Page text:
“I think there is scope for the pound to weaken again. In one sense, I hope I’m being too pessimistic, but if a weaker pound leads to more export business it could be positive for grain prices. And also there will be an election next year.”

In the meantime, regular conversations with a grain trader from Openfield will seek to find bespoke homes for individual loads of grain. “It’s about looking to add value to grain where we can, not just lowest-cost production, says Mr Bishop.

Cost per acre

HBH partners resist the temptation to make decisions solely on farm budgets. But accurately calculating production costs is important. “I think you can only really try and work it out on a per-acre basis,” says Mr Hildred.

“Due to the extreme variation in yields – and we can range from 2.2t/acre to over 4t/acre on some of the soils we farm – it’s difficult to work out any meaningful production costs on a per-tonne basis alone.

“Some of our gravels will struggle to better 2t/acre as they are so prone to drought, while some of our river silts will be up to 4t/acre,” he says.

“Our variable costs – seeds, fertiliser and sprays – are somewhere around £55/acre,” says Mr Bishop. “But that’s before rent and finance, or interest on capital is taken into account, and before the £200/ha contract charge that the joint venture company makes.”

“I’ve bought about two-thirds of my total requirement at around £200/t,” Mr Bishop says. “But some second wheats will receive sewage sludge and I have about 400 acres of beans as well. But it is only worth trimming costs so far before it has an adverse effect.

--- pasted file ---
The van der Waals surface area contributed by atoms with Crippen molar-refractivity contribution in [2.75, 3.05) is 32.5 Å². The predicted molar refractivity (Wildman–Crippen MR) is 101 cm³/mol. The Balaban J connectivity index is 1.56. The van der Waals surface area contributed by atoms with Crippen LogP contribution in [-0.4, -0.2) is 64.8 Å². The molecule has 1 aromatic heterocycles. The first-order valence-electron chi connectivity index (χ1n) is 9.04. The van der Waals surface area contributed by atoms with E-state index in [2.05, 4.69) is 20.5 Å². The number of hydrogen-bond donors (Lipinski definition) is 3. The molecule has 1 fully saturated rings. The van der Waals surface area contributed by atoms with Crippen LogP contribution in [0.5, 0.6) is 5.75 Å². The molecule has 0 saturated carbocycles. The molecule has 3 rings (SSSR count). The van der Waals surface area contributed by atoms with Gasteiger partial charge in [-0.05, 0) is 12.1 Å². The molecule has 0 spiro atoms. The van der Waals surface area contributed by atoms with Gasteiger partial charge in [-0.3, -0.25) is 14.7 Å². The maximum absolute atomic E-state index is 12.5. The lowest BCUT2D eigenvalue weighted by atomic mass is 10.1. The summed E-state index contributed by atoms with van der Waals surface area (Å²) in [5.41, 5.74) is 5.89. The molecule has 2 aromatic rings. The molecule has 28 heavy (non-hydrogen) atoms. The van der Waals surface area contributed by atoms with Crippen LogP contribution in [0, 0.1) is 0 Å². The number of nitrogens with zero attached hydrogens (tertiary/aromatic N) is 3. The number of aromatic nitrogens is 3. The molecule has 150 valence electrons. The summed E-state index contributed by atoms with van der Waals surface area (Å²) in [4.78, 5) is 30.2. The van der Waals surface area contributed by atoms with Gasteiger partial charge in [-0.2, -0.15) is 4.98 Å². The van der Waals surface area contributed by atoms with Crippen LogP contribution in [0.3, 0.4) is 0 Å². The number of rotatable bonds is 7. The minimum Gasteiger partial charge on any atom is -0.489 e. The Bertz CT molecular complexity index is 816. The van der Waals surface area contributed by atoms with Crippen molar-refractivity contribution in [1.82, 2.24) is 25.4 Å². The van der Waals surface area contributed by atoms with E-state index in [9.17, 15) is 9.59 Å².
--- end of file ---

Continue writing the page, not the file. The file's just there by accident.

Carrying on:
“For example, we don’t set our agronomist a budget and expect him to be hemmed in by it. Not to do a T3 spray for cost purposes alone is insanity. Agrochemicals are such a negligible cost compared with others on the farm.”

Worst offenders

The two worst offenders – fuel and fertiliser – are at least offering some respite from the punitive prices of 2008 and 2009.

hbh-loading-fertiliser-into-spreader“Fertiliser prices have nearly halved from 2008, and diesel is now in the low forties- compared to nearly 80p/litre at its peak,” says Mr Bishop.

With key inputs more manageable, cropping for 2010 is mostly based around maximising wheat yields. As well as the partners’ own farms, HBH contract-farms a substantial acreage for a number of local clients, including Mapledurham Estate near Reading.

“At Mapledurham, the majority is all first wheats, with Cordiale coming in for the first time. It’s an earlier variety, coming to fruition in July, hopefully before our lighter soils start to dry out. Solstice is out other main milling wheat, which has yielded better than Hereward,” says Mr Hildred.

Part of the cropping plan for next year will be the thorny question of Entry Level Stewardship.

Woodhouse Estate, the third partner in HBH Farming, is signed up to the scheme and Mr Bishop says he plans to join it again. Mr Hildred flirted with the scheme in 2005, but became so frustrated with the bureaucracy that he abandoned the paperwork but left his buffer strips in place. But things could be about to change.

“I can see that with the launch of the Campaign for the Farmed Environment, I’m going to have to get on board and do my bit for that. Hopefully it will be a light touch rather than arbitrarily imposing measures on us, which seems the alternative.”